One of the phrases I hear a lot (more than I should — heard it today) in both private and public conversations is “I really shouldn’t say this, but…” When appropriate, I usually cut the speaker off and respond, “Then don’t.“Looked at even somewhat objectively, it’s a pretty amazing telling measure of our societal pressures and the pull that gossip and the taboo has on our lives. The speaker who begins with such a statement clearly has some sort of check in their own minds about the validity or appropriateness of the topic or comment at hand, and yet still overcomes this conscience with a blurted statement.The same measure applies to:
- Jokes: “I hope you won’t be offended by this…“
- Rumors: “I don’t know if this is true or not…“
- Confidential information: “Joe would kill me if he heard me say this…” or “I was asked not to repeat this, …“
- Anything else: “I may regret this later, but…
I’ll lay off the moral standard for why such things are bad form and stick to the communications standard. If there is a chance we can lose our audience with one statement, then that statement is best left unsaid. The trust and pain these statements cause down the road is another reason to keep our mouths shut. Can we really afford to lose friends, clients, associates, supporters, or even strangers over careless comments?While it’s rather easy to train folks to say the proper things, it’s much more difficult to train folks (and practice myself) to NOT say things.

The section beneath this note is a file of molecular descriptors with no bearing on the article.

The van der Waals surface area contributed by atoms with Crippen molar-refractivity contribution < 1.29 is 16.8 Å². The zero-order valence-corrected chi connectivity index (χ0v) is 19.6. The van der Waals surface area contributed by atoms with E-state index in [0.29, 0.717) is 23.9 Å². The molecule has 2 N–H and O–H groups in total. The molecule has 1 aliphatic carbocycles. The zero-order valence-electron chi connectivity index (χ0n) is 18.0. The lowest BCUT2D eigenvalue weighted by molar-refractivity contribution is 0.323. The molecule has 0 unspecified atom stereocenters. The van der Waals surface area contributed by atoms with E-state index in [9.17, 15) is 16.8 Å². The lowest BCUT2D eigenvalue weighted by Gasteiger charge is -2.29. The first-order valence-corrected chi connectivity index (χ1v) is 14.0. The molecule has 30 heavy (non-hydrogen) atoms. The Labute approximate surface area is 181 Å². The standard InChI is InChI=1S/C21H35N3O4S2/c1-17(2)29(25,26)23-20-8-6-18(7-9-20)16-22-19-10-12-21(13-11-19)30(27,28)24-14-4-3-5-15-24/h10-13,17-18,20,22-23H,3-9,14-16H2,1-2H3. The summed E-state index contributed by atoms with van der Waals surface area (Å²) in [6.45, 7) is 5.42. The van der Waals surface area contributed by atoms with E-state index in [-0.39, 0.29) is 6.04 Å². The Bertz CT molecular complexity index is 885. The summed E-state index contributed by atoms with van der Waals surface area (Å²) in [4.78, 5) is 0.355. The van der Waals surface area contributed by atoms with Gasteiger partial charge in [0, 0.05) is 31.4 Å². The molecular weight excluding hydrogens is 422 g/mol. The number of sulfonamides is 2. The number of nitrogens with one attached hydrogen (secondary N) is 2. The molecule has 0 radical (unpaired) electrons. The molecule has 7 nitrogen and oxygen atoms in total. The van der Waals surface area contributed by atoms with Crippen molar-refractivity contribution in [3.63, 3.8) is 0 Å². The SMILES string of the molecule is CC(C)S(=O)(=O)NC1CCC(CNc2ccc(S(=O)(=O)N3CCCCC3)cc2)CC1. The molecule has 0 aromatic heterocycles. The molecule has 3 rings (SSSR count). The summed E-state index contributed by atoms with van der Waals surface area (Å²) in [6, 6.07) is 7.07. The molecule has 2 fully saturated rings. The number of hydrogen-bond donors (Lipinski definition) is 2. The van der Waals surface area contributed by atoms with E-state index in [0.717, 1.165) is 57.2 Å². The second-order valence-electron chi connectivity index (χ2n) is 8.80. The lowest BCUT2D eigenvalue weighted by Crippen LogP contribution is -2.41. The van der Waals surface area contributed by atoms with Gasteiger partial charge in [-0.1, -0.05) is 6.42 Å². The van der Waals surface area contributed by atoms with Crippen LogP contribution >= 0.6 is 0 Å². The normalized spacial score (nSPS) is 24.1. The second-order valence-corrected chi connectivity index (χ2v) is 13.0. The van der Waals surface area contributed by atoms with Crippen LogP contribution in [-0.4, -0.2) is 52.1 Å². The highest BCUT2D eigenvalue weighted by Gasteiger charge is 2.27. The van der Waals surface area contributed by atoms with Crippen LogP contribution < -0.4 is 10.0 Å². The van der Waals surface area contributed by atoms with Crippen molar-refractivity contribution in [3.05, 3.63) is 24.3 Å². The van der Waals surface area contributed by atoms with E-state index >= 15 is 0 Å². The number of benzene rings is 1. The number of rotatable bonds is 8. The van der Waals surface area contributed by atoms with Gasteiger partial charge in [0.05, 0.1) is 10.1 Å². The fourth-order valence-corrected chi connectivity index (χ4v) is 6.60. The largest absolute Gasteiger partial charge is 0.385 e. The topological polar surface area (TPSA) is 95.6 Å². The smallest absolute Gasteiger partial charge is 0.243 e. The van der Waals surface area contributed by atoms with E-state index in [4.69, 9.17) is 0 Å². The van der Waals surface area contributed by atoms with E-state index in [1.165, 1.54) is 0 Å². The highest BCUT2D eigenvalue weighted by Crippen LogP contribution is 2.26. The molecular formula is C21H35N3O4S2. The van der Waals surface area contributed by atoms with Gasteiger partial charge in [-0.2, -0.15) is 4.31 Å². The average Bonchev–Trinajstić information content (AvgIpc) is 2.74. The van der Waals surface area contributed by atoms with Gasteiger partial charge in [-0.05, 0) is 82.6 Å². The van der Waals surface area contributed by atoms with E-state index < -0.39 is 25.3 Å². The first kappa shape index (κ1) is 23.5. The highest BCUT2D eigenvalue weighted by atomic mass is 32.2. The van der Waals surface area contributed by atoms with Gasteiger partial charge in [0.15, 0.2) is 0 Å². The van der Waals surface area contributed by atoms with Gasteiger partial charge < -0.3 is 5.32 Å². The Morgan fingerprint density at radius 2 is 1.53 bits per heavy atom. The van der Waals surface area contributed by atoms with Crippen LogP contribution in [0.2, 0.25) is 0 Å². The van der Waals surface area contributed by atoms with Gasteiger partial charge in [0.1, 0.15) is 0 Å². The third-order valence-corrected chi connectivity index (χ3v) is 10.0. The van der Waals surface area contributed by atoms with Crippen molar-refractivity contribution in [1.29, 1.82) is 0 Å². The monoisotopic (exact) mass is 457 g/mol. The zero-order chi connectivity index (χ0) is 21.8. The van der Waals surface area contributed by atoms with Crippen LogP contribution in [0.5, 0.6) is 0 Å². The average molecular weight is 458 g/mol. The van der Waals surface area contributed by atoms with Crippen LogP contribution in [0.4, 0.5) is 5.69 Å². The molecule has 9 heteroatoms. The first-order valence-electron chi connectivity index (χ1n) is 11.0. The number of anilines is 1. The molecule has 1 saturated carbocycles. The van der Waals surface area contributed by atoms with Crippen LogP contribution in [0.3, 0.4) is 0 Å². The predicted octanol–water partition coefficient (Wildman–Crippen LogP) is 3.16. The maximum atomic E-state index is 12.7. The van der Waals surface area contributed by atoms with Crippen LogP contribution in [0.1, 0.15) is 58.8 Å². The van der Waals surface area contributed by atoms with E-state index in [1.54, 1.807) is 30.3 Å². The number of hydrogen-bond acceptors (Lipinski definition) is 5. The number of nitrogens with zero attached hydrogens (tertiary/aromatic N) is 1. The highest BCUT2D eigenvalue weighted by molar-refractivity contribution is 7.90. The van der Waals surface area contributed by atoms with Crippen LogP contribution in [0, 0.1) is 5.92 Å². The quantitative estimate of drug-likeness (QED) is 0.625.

When in doubt, don’t.
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I shouldn’t say this, but… I also believe gossip plays an important role in social behaviour and – indeed – helps to shape the ‘moral standard’ that influences that behaviour and enables us to label certain acts ‘bad form’.Yes, individuals may intend to use it to harm others. Yes, it’s unpleasant or damaging if you are the subject of gossip, particularly if it is malicious or erroneous. However, I believe gossiping is one way humans check on and refine social norms, and establish status and influence. It helps us to make some sense of personal events, and to determine social relationships, by comparing our responses.Importantly, the ‘gossiper’ is as much the subject of our evaluation (as your reactions, and the caveats of the speakers you quote, demonstrate) as are people who are the object of gossip. Gossiping is a double-edged sword. Which is perhaps why it is ubiquitous in human society.My views are influenced by Robin Dunbar’s ideas about the evolution of gossip, and language (for more on his theories see http://www.findarticles.com/p/articles/mi_m1175/is_3_34/ai_73537491).
Andrew:Interesting stuff, and we’re (I think) making the same/similar point from two different approaches. I agree that we judge the gossiper likely as much as the gossip. And it’s because of this that I issue the caution from this issue. We WILL be judged, and have little control over what that might do to the reception of our message. Therefore, if our message matters even just a little and there is any doubt about the reception it will receive, then we cannot risk allowing such comments to get in the way of what we’re trying to say.If trying to make a sale, then having the potential buyer say (or think), “Since you shared that information that seemed like it was confidential, I cannot trust you, and I’ll choose to buy from someone else.” Independent of whether it was gossip, inappropriate, or even true, the PERCEPTION of the comment makes the difference. Thus,”When in doubt, don’t” is a good mantra to follow on questionable comments.Thanks for commenting.Alan